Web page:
What is Asbestosis?
Asbestosis disease is a serious lung inflammation caused by asbestos exposure that could lead to Mesothelioma.
Asbestosis is caused by inhalation of asbestos fibers. Asbestos fibers are microscopic and virtually indestructible. The asbestos fibers can easily flake off and are small enough to be completely inhaled deep into the lungs. When they are inhaled into the lung, the lung's defense cells try to destroy the asbestos fibers, but the body's defense mechanisms cannot break down asbestos. The result is that the asbestos fibers remain in the lungs and cause scarring and the inflammation continues for decades. This thickening and scarring prevents oxygen and carbon dioxide from traveling between the the tiny air sacs of the lungs and into the blood stream, so breathing becomes much less efficient. In people who develop Asbestosis, the inflammatory process continues to progress, fueled by the indestructible asbestos fibers even after the exposure to asbestos has ceased.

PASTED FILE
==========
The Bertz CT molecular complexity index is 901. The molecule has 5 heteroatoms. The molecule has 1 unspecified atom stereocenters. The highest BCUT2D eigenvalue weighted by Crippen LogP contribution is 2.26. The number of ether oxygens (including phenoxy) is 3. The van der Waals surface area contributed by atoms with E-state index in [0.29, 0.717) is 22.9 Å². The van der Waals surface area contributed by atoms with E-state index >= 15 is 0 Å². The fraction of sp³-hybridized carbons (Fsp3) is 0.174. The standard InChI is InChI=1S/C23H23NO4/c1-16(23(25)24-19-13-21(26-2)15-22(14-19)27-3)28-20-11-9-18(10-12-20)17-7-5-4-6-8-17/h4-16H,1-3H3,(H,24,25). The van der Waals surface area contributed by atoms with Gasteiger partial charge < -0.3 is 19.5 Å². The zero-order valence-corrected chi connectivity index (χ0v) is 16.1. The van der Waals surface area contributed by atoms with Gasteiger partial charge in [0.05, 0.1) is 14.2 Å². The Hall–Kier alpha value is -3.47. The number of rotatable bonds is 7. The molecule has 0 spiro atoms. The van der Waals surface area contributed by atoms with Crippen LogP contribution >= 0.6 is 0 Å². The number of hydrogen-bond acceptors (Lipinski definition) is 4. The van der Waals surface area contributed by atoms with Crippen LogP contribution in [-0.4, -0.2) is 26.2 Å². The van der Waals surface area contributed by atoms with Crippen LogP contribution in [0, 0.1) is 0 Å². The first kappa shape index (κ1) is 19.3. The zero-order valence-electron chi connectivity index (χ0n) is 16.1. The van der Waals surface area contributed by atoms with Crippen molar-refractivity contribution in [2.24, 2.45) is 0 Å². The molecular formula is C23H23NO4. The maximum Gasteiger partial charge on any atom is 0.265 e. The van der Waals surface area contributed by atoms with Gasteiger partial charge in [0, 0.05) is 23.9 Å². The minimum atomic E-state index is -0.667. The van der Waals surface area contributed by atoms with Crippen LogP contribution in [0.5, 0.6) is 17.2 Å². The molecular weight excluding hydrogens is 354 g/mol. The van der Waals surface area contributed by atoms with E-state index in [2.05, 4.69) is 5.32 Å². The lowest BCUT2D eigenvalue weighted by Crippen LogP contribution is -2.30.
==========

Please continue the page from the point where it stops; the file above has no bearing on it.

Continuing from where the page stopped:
Asbestosis is a slowly progressing disease that will show no symptoms for 10 to 30 years. The early symptoms of Asbestosis typically include shortness of breath, coughing, a dry crackling sound while inhaling and chest pain.